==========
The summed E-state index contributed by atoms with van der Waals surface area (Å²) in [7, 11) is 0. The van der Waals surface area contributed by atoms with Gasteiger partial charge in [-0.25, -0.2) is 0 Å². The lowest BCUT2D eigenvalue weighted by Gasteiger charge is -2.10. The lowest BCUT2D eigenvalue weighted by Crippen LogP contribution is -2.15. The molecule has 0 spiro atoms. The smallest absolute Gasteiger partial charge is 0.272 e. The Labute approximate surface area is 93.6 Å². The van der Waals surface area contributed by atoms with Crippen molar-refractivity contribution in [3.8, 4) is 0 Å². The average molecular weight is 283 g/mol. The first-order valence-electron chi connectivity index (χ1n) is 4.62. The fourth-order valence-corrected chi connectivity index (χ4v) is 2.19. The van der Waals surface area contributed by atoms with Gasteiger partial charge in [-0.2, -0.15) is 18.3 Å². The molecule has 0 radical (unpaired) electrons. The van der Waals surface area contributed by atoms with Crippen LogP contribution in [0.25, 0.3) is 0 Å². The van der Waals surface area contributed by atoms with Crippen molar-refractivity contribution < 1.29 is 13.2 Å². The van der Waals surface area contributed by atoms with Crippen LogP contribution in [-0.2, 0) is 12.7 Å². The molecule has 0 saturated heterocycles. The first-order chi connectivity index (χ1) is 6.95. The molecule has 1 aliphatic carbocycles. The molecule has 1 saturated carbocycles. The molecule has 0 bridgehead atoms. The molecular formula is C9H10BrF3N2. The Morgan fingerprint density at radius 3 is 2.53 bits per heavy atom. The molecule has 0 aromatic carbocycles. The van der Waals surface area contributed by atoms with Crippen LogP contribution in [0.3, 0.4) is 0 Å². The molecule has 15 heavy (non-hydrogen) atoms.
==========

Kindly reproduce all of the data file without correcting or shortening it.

The summed E-state index contributed by atoms with van der Waals surface area (Å²) in [7, 11) is 0. The van der Waals surface area contributed by atoms with Gasteiger partial charge in [-0.25, -0.2) is 0 Å². The lowest BCUT2D eigenvalue weighted by Gasteiger charge is -2.10. The lowest BCUT2D eigenvalue weighted by Crippen LogP contribution is -2.15. The molecule has 0 spiro atoms. The smallest absolute Gasteiger partial charge is 0.272 e. The Labute approximate surface area is 93.6 Å². The van der Waals surface area contributed by atoms with Crippen molar-refractivity contribution in [3.8, 4) is 0 Å². The average molecular weight is 283 g/mol. The first-order valence-electron chi connectivity index (χ1n) is 4.62. The fourth-order valence-corrected chi connectivity index (χ4v) is 2.19. The van der Waals surface area contributed by atoms with Gasteiger partial charge in [-0.2, -0.15) is 18.3 Å². The molecule has 0 radical (unpaired) electrons. The van der Waals surface area contributed by atoms with Crippen LogP contribution in [0.25, 0.3) is 0 Å². The van der Waals surface area contributed by atoms with Crippen molar-refractivity contribution < 1.29 is 13.2 Å². The van der Waals surface area contributed by atoms with Crippen LogP contribution in [-0.2, 0) is 12.7 Å². The molecule has 0 saturated heterocycles. The first-order chi connectivity index (χ1) is 6.95. The molecule has 1 aliphatic carbocycles. The molecule has 1 saturated carbocycles. The molecule has 0 bridgehead atoms. The molecular formula is C9H10BrF3N2. The Morgan fingerprint density at radius 3 is 2.53 bits per heavy atom. The molecule has 0 aromatic carbocycles. The van der Waals surface area contributed by atoms with Crippen LogP contribution in [0.3, 0.4) is 0 Å². The molecule has 15 heavy (non-hydrogen) atoms.